Klaus Werner Max Zwilsky (1932- ) was born in Berlin, Germany on August 16, 1932. He is the only son of Ruth Herzberg Zwilsky and Ehrich Erich Zwilsky. Ruth Herzberg (later Ruth Zwilsky, 1910-1985) was born in Breslau, Germany on May 11, 1910. She was one of six children of Mayer Martin Herzberg, who owned a dry goods store and Elsbeth Förder Herzberg. Ruth attended pharmacy school in Breslau but was not licensed to practice due to anti-Jewish legislation enacted in the fall of 1935 restricting the practice medicine by Jews. Ehrich Zwilsky (1896-1961) was born on August 23, 1896 in Landsberg, East Prussia, Germany (today: Górowo Iławeckie, Poland), 77 km south of Königsberg (today: Kaliningrad, Russia). He attended Gymnasium in Osterode (today Ostroda, Poland) and at age 18, in 1914 he fought in WWI in the German Army. Upon his release from the military service he attended Königsberg University from which he graduated with a pharmacist degree. In 1931 Erich Zwilsky moved to Berlin. He married Ruth Herzberg on August 30, 1931. This was a double wedding ceremony for Ruth and Ehrich, her sister Gisela and Phillip Kozower. The Zwilsky family resided at 10 Krausnickstrasse, in the Mitte district of Berlin and later they moved to 52 Klopstockstrasse in the western part of the city. In November 1936, Klaus Zwilsky started his education in a kindergarten and in April 1938 he continued at a Jewish elementary school located at 58 Klopstockstrasse. The Zwilsky family received their permit to come to India in July 1939 and they were supposed to sail on October 1, 1939. The outbreak of the war wiped out this plan and the Zwilsky family remained in Berlin. In October 1940, Ruth Zwilsky was conscripted as a slave laborer for the Siemens Company in Berlin. Her workday lasted 12 hours a day. In 1941 Klaus was accepted to a Jewish Gymnasium in Berlin, but by June 1942 all Jewish education ceased to function. After the closure of the Jewish schools, Klaus spent many days and nights at his maternal aunt’s apartment. Gisela Herzberg Kozower was married to a prominent Berlin lawyer, Phillip Kozower. They had three children: Eva Kozower (b. May 20, 1932); Alice Kozower (b. June 19, 1934); and Uri Aron Kozower (b. November 13, 1942). Klaus spent most of his time with his cousins until late January 1943. On January 27, 1943, the Kozower family was arrested by the Gestapo and deported to the Theresienstadt concentration camp the next day. Erich Zwilsky worked in “Adreas – Apotheke” in Berlin until January 31, 1939. At that point Jews were not allowed to work in non-Jewish pharmacies and Erich Zwilsky applied for a job as an office worker in the Jewish Community of Berlin. A year later he transferred to the health department of the Association of Jews in Germany Reichsvereinigung, located at Oranienburgerstrasse. Dr. Walter Lustig was the head of the health department and in 1942 he became the director of the Jewish Hospital located on 2 Iranischestrasse. He had two principal assistants: Selmar Neuman was responsible for the affairs of the hospital and Erich Zwilsky was the principal aid running the Reichsvereinigung. On February 27, 1943 the letters protecting Jewish forced laborers (Schutzbriefe) from deportations, ceased to be valid. Ruth Zwilsky and many others were arrested during the factory arrests action (Fabrik-Aktion). Ruth was released on March 6, 1943 because her husband Erich was the Jewish Community employee. On that day Ruth became an employee in a sewing and repairing military uniforms company located in the Jewish Hospital. About the same time the Zwilsky family had to move into the Jewish hospital – they were not allowed to reside in their apartment anymore. Most of the people living, working and hospitalized in the Jewish Hospital in Berlin in the years 1944 -1945 were either in mixed marriages with non-Jewish Germans or their children. Klaus Zwilsky and his parents were an exception to this rule. Ruth Zwilsky even clandestinely baked matzoth for Passover in the hospital. At the beginning of 1945 air raids on Berlin became a nightly occurrence. The Jews housed in the hospital were aware that their end might come anytime. They believed that the Germans would not allow Jews to survive the war. On April 24, 1945 the Soviet troops reached the Jewish Hospital and to their amazement they found some eight hundred Jews. On July 28, 1945 or 18 of the month of Av 5705, Klaus Zwilsky celebrated his Bar Mitzvah in the hospital’s synagogue. Dr. Lustig was arrested by the Soviets never to be heard from again. Erich Zwilsky became the director of the hospital. On August 25, 1945, The New York Times published a short article about the improving conditions for the Jews in Berlin, mentioning that Erich Zwilsky was the director of the Jewish Hospital. Irma Goldstein, Ruth’s sister, was able to re-establish contact and started the efforts to bring the Zwilsky family to the United States. Klaus and his parents continued to live on the premises of the Jewish Hospital. Ruth worked in the hospital pharmacy, but she insisted on leaving Germany. With the help of the Red Cross the Zwilsky family received papers to go to Sweden, to Erich’s cousin, Else and Adolph Hirschfeldt. The Red Cross bus transported the Zwilsky family to Southern Sweden and from there they proceeded to Stockholm. Ruth and Erich Zwilsky worked as pharmacists in Stockholm and Klaus dedicated his time to English lessons. In January 1947 the US immigration visa were granted and the Zwilsky family sailed to New York on board SS Drottningholm. Immediately upon arriving in Lakewood, NJ, where they joined Irma, Kurt and Carl Goldstein, Klaus re-started his interrupted education. He graduated in 1950 and was accepted at MIT where in 1959 he earned the Ph.D. in metallurgy. On June 17, 1956 Klaus Zwilsky married Roberta Allen. They have two children; Mark David and Ellen Dana Zwilsky. Roberta Zwilsky died in 1999 and Klaus married Roberta Safer. They live in Port Republic, MD. Erich Zwilsky died in 1961 and Ruth Zwilsky died in 1985. Ruth Zwilsky’s younger brother, Salomon Sally Herzberg was born on December 7, 1911 in Breslau. He studied medicine in Breslau and Berlin and worked in the Jewish Hospital since 1937 as an internist. Sally met Gerta Golly Grünberg, a nurse in the pediatric ward of the hospital and the two fell in love. Dr. Sally Herzberg was arrested in the Gestapo hospital raid and was held for a few weeks in an arrest (Sammellager), on Grosse Hamburgerstrasse. Golly joined him there voluntarily. They both believed that as young professionals they would survive the war in Theresienstadt. On May 19, 1943 Sally and Golly were deported from Berlin to the Theresienstadt concentration camp. Rabbi Leo Baeck married the young couple there. On September 28, 1944 Sally Herzberg was deported to the Auschwitz-Birkenau death camp and was murdered in a gas chamber on arrival. Golly again volunteered to be deported hoping to be reunited with her husband. When she arrived in Birkenau on October 9, 1944 she found out that he was already dead. Golly Herzberg survived the Auschwitz-Birkenau camp, death marches and other camps. Moritz Mohr Herzberg, Ruth’s oldest brother was born on January 21, 1902. He attended medical schools in Berlin and Edinburgh and practiced in Berlin. In 1936 he left Germany for England and together with his wife Dr. Liesel Apple served in the British Army in India. Mohr sent affidavits to his sister Irma Herzberg Goldstein in Breslau to come to Madras, India. Irma, Kurt and their son Carl managed to leave Germany on February 18, 1939. Ruth’s parents: Meyer Martin Herzberg, born on April 11, 1870 died on November 15, 1940 and Elsbeth Herzberg, born on August 3, 1881, died in Berlin on August 7, 1941. Both were buried at the Weissensee Jewish cemetery in Berlin. After the war Ruth Zwilsky added a plaque on her parents’ gravestone commemorating their children and her siblings who were murdered during the Holocaust. It lists: Gisela Herzberg Kozower, her husband and three children, Sally Herzberg and Hilde Herzberg Burstein, her husband Sally and their children: Inge and Herbert.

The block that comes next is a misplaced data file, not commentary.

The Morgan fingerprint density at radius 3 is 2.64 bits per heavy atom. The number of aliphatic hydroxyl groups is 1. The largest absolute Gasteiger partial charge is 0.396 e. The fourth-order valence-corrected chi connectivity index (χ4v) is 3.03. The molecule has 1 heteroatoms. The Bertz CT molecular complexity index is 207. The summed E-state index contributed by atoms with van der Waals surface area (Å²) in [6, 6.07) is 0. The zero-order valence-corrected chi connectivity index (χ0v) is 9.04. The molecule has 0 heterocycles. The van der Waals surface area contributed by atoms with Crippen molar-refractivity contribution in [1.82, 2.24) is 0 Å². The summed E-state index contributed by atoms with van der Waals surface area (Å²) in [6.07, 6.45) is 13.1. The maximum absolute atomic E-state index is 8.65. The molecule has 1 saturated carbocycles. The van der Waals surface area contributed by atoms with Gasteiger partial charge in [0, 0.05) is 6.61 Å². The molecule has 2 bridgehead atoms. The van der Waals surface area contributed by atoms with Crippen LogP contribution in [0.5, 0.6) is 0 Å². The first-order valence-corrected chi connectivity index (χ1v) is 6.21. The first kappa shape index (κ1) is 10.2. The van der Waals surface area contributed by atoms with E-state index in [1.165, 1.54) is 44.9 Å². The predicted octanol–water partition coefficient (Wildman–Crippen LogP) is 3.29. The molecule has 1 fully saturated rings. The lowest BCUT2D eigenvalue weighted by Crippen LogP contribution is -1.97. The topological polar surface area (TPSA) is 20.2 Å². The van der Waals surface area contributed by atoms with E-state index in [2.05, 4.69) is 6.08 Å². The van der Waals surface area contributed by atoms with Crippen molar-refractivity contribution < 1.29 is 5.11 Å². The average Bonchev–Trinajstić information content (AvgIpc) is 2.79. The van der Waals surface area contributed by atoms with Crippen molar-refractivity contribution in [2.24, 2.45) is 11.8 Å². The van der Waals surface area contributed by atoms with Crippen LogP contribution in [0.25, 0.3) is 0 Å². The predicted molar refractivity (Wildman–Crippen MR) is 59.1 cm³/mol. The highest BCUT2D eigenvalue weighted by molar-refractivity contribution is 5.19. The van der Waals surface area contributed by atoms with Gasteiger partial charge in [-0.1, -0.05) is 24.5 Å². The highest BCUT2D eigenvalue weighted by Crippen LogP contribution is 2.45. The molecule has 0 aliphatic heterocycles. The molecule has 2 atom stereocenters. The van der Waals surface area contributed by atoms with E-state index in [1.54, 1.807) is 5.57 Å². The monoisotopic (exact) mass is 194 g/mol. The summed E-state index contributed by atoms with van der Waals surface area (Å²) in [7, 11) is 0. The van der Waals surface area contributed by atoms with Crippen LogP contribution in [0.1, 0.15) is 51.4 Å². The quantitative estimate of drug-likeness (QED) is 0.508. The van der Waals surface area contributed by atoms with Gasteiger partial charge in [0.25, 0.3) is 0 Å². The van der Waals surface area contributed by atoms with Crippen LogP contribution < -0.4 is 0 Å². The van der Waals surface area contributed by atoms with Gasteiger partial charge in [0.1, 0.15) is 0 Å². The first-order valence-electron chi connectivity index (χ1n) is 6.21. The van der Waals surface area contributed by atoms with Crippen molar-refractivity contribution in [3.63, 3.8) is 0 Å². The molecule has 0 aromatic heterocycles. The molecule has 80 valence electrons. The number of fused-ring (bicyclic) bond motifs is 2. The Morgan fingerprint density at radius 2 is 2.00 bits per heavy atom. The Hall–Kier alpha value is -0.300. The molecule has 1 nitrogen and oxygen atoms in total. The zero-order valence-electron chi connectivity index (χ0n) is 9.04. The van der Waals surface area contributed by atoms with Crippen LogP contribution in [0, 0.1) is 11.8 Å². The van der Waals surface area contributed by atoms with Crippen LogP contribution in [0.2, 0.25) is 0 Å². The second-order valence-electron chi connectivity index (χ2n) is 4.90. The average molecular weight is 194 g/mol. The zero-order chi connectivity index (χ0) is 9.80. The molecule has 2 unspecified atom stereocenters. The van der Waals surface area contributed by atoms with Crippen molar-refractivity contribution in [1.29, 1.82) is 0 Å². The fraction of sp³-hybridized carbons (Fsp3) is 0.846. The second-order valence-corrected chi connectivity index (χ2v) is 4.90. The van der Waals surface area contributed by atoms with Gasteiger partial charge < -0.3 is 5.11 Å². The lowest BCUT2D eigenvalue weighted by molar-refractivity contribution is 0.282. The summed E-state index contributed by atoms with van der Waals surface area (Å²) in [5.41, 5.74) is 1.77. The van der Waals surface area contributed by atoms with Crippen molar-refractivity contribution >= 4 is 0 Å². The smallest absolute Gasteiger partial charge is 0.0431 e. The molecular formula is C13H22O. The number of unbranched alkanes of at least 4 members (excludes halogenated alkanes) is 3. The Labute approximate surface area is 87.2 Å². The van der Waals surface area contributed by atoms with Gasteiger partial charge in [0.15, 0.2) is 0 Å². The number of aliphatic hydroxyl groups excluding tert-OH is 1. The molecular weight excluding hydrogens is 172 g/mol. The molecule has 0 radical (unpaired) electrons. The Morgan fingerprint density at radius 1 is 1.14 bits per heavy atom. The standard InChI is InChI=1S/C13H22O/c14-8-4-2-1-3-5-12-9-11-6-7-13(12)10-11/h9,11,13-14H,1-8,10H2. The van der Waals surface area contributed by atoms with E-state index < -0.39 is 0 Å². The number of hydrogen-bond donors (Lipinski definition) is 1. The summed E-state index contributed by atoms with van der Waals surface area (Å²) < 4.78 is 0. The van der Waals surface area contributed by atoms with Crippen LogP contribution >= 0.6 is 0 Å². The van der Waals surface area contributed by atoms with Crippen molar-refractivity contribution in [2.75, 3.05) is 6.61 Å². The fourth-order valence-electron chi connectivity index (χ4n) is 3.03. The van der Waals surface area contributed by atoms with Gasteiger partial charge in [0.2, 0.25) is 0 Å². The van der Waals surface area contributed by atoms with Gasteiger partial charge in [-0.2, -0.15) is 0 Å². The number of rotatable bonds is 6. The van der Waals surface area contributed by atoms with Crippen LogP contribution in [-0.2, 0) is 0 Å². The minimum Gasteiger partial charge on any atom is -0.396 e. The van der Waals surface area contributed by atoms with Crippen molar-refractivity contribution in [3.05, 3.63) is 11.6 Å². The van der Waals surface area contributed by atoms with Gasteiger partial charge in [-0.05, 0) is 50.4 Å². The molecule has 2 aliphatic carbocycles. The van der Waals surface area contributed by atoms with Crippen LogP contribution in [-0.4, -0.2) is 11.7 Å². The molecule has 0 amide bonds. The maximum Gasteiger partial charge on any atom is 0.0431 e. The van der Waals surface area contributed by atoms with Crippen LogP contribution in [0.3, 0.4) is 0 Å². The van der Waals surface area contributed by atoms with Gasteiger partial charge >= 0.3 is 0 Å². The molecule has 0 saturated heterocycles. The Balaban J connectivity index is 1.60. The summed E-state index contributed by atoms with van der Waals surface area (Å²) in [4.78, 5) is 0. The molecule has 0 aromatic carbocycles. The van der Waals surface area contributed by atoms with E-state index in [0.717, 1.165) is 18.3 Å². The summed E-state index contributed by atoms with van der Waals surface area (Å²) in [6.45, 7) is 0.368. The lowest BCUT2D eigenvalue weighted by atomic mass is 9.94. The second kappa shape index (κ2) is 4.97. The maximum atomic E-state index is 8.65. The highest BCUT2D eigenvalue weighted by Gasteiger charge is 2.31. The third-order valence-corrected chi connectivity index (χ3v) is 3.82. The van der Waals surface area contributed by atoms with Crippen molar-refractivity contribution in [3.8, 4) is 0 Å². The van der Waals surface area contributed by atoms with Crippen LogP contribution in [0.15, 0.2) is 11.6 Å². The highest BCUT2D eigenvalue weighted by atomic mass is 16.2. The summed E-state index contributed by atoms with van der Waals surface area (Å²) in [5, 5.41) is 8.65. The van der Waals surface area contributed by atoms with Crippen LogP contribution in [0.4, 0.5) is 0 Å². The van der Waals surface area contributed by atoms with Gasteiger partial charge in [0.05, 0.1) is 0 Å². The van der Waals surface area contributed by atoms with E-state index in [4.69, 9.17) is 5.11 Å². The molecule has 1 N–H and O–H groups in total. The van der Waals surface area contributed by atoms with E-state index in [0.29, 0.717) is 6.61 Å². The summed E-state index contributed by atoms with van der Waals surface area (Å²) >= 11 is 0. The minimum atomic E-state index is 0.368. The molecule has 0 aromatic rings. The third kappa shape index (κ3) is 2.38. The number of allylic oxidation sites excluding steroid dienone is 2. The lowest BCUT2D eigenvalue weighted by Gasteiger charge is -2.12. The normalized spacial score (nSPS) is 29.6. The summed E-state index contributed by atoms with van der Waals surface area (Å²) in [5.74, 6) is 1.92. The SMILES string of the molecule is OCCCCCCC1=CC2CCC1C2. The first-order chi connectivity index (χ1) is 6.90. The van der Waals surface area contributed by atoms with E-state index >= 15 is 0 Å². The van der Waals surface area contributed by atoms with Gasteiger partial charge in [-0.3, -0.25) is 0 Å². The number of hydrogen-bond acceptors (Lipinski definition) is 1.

Archival History

United States Holocaust Memorial Museum


United States Holocaust Memorial Museum Collection, Gift of Klaus M. Zwilsky

Klaus M. Zwilsky donated the Klaus Zwilsky papers to the United States Holocaust Memorial Museum in 2010.

Scope and Content

Collection of documents and photographs relating to the Zwilsky family's experiences in Berlin, Germany.




This description is derived directly from structured data provided to EHRI by a partner institution. This collection holding institution considers this description as an accurate reflection of the archival holdings to which it refers at the moment of data transfer.